Sajilata MG, Singhal RS, Kulkarni PR: Resistant Starch – a review. Comp Reviews Food Science Food Safety. 2006, 5: 1-17. 10.1111/j.1541-4337.2006.tb00076.x.
Nugent A: Health properties of resistant starch. Nutr Bull. 2005, 30: 27-54. 10.1111/j.1467-3010.2005.00481.x.
Englyst HN, Macfarlane GT: Breakdown of resistant and readily digestible starch by human gut bacteria. J Sci Food Agric. 1986, 37: 699-706.
Robertson MD, Bickerton AS, Dennis AL, Vidal H, Frayn KN: Insulin-sensitizing effects of dietary resistant starch and effects on skeletal muscle and adipose tissue metabolism. Am J Clin Nutr. 2005, 82: 559-567.
Robertson MD, Currie JM, Morgan LM, Jewell DP, Frayn KN: Prior short-term consumption of resistant starch enhances postprandial insulin sensitivity in healthy subjects. Diabetologia. 2003, 46: 659-665.
Weickert MO, Mohlig M, Koebnick C, Holst JJ, Namsolleck P, Ristow M, Osterhoff M, Rochlitz H, Rudovich N, Spranger J, Pfeiffer AF: Impact of cereal fibre on glucose-regulating factors. Diabetologia. 2005, 48: 2343-2353. 10.1007/s00125-005-1941-x.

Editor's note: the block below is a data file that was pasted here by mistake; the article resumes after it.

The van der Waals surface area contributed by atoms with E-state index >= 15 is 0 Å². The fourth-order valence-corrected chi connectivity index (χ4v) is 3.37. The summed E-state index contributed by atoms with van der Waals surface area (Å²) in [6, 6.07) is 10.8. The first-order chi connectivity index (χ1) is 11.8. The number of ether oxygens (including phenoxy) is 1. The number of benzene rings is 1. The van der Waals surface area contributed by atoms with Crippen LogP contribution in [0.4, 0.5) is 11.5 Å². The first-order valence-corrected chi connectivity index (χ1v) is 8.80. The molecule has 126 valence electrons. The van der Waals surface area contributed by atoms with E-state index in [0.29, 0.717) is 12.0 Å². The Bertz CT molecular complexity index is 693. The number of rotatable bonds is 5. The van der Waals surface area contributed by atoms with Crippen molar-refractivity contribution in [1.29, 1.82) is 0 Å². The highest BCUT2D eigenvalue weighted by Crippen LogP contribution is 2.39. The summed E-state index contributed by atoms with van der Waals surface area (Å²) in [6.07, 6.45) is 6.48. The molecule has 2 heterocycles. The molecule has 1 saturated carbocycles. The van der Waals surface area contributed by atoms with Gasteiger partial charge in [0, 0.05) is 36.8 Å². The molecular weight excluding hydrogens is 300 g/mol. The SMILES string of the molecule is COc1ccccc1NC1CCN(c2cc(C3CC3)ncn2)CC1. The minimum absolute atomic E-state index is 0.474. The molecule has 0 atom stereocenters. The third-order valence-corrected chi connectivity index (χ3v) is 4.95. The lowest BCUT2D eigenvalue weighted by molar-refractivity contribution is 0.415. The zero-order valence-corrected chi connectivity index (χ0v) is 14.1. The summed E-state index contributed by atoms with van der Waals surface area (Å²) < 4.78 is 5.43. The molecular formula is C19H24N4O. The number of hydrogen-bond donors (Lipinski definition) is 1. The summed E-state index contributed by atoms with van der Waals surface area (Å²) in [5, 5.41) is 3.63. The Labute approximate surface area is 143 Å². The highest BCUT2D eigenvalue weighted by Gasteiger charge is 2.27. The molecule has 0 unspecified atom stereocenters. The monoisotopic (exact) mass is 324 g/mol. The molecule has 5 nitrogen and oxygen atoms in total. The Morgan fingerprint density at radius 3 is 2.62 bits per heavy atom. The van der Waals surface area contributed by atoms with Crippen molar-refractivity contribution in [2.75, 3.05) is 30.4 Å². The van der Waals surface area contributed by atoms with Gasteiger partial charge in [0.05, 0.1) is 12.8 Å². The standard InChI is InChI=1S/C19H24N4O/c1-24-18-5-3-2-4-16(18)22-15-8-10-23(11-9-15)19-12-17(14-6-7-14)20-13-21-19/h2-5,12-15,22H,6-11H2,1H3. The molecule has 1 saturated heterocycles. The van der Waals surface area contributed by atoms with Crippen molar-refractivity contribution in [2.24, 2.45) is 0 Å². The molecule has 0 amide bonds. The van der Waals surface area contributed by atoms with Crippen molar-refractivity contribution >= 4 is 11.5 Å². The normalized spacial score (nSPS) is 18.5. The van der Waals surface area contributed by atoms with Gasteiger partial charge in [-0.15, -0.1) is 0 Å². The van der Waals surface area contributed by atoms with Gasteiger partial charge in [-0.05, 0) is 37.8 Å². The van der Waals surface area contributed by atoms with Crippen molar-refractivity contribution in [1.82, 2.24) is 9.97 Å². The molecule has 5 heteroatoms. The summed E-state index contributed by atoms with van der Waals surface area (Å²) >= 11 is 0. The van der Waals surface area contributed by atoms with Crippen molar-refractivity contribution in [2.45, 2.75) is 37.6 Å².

Behall KM, Hallfrisch J: Plasma glucose and insulin reduction after consumption of breads varying in amylose content. Eur J Clin Nutr. 2002, 56: 913-920. 10.1038/sj.ejcn.1601411.
Johnston K, Thomas E, Bell J, Frost G, Robertson M: Resistant starch improves insulin sensitivity in metabolic syndrome. Diabet Med. 2010, 27: 391-397. 10.1111/j.1464-5491.2010.02923.x.
Anderson GH, Cho CE, Akhavan T, Mollard RC, Luhovyy BL, Finocchiaro ET: Relation between estimates of cornstarch digestibility by the Englyst in vitro method and glycemic response, subjective appetite, and short-term food intake in young men. Am J Clin Nutr. 2010, 91: 932-939. 10.3945/ajcn.2009.28443.
Willis HJ, Eldridge AL, Beiseigel J, Thomas W, Slavin JL: Greater satiety response with resistant starch and corn bran in human subjects. Nutr Res. 2009, 29: 100-105.
Topping DL, Clifton PM: Short-chain fatty acids and human colonic function: roles of resistant starch and nonstarch polysaccharides. Physiol Rev. 2001, 81: 1031-1064.
Wong JMW, de Souza R, Kendall CWC, Emam A, Jenkins DJA: Colonic health: fermentation and short chain fatty acids. J Clin Gastroenterol. 2006, 40: 235-243. 10.1097/00004836-200603000-00015.